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Commentary: Don't destroy the Supreme Court to save it from Trump

"Democracy in Peril" is the headline at the liberal webmag "Salon."

At the socialist publication "Jacobin," leftist activists say the danger is so great that Democrats must pack the Supreme Court to protect it from the legacy of President Trump. 

On CBS' "The Late Show with Stephen Colbert," liberal celebrity and activist Michael Moore says it's time to get rid of the Electoral College.

Meanwhile, former Republican Max Boot writes in the Washington Post that the GOP, "like postwar [Nazi] Germany and [Imperial] Japan must be destroyed before it can be rebuilt."

Ripping the Electoral College out of the Constitution, packing the U.S. Supreme Court and wiping out the party of Lincoln wouldn't have sounded extreme three years ago. No, it would have sounded insane. 

And yet many Americans on the Left are embracing these ideas on the premise that the Trump presidency is so destructive, so beyond the political pale, that only extremism can save us from it. Really? Save us from what?

For all the sound and fury of Trump and his twitter feed, it has signified very little when it comes to our democratic institutions. Trump haters are right when they argue that he presents an unusual -- even extreme -- test of America's political institutions. Where they are wrong is conflating "my team is losing" with "the system is failing and must be destroyed!"

The Trump presidency isn't some strange, extra-democratic phenomenon. It's precisely what happens when the American people give a guy like Donald Trump and his political party in Congress the power to govern. It's no more "perilous" than when they did the same with Barack Obama and the Democrats a decade ago, or Bill Clinton and his party in 1992.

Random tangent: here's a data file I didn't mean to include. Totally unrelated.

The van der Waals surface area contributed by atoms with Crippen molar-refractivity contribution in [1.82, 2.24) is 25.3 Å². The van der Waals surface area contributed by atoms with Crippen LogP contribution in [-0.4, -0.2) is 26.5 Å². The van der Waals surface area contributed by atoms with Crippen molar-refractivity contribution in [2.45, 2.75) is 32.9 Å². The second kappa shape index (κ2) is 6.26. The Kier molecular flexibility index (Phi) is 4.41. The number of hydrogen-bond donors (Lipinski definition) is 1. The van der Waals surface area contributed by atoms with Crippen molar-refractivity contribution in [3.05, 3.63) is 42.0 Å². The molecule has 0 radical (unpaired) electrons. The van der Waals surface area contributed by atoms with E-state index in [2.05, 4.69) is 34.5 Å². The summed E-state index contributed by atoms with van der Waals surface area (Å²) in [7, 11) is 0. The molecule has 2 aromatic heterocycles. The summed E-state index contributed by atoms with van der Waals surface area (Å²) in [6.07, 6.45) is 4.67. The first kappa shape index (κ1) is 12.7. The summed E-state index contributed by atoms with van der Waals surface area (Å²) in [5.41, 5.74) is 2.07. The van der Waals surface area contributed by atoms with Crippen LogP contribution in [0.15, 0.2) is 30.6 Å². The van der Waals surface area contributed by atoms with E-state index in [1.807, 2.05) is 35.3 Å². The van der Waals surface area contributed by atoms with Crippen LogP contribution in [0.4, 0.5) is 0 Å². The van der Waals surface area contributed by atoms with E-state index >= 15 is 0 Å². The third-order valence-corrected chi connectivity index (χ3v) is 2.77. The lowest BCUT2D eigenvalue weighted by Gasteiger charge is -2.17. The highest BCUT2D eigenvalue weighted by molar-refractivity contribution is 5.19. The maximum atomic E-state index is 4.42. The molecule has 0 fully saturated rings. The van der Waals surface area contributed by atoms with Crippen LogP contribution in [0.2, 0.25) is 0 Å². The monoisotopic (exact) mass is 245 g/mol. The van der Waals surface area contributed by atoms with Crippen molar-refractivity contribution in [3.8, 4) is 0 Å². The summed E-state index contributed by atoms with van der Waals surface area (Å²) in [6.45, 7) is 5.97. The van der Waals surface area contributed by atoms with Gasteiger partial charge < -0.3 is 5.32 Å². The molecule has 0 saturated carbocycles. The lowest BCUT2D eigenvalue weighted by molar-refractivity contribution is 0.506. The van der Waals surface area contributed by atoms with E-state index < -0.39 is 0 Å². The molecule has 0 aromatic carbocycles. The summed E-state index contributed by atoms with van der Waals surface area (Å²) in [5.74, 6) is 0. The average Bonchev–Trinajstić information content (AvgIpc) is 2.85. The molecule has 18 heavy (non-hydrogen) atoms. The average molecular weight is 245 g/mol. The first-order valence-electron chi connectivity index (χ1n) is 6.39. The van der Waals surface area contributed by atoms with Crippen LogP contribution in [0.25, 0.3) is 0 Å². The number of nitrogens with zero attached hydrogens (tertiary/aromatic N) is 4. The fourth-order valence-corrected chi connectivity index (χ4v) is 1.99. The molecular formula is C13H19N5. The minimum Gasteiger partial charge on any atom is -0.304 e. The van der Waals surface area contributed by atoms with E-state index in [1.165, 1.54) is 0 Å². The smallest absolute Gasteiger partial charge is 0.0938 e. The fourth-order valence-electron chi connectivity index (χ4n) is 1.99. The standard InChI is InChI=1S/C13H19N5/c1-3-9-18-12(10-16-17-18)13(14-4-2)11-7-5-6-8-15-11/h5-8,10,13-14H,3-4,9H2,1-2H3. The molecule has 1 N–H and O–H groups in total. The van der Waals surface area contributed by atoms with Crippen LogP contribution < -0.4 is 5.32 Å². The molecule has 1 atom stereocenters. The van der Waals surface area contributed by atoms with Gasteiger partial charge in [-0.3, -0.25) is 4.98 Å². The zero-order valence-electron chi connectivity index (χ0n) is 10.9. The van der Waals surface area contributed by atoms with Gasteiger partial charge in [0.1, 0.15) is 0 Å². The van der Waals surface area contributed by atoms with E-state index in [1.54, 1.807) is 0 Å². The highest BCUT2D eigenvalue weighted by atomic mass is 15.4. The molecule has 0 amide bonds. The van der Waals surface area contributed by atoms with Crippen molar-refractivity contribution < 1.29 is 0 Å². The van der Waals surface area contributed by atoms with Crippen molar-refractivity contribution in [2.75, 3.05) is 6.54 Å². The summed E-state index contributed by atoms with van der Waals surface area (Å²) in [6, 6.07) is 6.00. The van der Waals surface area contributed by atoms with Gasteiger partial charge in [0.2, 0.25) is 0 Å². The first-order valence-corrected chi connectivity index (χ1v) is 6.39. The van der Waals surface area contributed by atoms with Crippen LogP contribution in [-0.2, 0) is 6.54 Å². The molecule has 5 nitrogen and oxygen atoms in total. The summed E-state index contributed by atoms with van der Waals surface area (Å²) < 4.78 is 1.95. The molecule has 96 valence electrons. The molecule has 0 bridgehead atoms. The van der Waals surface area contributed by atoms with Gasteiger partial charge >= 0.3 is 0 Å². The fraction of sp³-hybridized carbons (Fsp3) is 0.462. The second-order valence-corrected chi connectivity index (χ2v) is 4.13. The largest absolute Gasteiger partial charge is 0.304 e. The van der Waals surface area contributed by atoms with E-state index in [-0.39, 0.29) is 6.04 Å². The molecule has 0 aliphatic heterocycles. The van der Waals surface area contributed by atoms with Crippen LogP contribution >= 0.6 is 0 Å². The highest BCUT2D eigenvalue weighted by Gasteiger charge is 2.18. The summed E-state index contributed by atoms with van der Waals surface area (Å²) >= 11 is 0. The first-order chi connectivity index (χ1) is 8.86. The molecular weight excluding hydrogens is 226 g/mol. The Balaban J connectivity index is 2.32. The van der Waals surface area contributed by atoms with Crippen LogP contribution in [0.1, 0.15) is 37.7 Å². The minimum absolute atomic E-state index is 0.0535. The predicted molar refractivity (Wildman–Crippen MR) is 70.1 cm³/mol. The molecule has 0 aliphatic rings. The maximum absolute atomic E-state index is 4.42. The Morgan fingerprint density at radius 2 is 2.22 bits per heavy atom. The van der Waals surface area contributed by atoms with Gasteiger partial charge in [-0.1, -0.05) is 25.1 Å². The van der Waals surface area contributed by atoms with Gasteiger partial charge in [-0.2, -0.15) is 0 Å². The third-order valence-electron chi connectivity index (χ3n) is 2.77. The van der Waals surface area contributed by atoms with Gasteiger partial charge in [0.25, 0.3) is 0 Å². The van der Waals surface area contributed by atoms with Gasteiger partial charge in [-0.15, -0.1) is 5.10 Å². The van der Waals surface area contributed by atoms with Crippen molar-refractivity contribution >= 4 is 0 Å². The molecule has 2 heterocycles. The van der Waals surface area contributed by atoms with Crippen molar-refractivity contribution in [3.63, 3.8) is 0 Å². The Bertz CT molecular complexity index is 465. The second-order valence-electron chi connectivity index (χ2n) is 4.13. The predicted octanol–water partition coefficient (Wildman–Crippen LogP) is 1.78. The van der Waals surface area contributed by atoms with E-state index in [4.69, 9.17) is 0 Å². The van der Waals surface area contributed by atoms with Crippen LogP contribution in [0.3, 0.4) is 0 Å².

As for the idea that our democratic institutions are in disarray, that's demonstrably nonsense. Starting with the Supreme Court.

Yes (my liberal friends, you may want to sit down for this one) a Republican president and a Republican U.S. Senate are going to put a conservative judge on the Supreme Court. Shocking, right?

Suggestions from Democratic Senate leader Chuck Schumer that Trump should pick an Obama-backed liberal jurist like Merrick Garland aren't just politically ridiculous, they're anti-democratic. Millions of Americans voted for Trump in part because they didn't want Hillary Clinton picking judges.

No matter which Supreme Court seat was vacated, from Anthony Kennedy to Elena Kagan, Team Trump was going to pick a Brett Kavanaugh or Raymond Kethledge or Amy Coney Barrett -- just as if Hillary had won, she'd want another Ruth Bader Ginsburg or Sonia Sotomayor. 

Don't like Trump's picks? Good news—the Constitution provides a simple solution: Elect more Democrats. That's how you fix the alleged "problem"—not by packing the court.

Democratic talk about expanding the Supreme Court to 11 or 15 members when they eventually take power in the future so they can appoint liberal justices and take back the majority would be far more damaging to the judiciary than any pick Trump would ever make. 

Even President Obama's former White House counsel Bob Bauer sees that. In a recent Atlantic article with the subtle title "Don't Pack The Courts," Bauer supports the view of legal scholar Richard Pildes that President Franklin D. Roosevelt's court-packing proposal in 1937 was so wildly unpopular that it "damaged the New Deal coalition beyond repair, drastically weakening Roosevelt's capacity in the following years to implement his domestic-reform program."

Partisan court-packing undermines the fundamental premise of the SCOTUS: that it is above politics. (In theory, at least.)

Not only that, but has anybody noticed that for the past 18 months the court has been working just fine? It's ruled for Trump (travel ban, voter rolls) and against Trump (also the travel ban, and environmental regulation).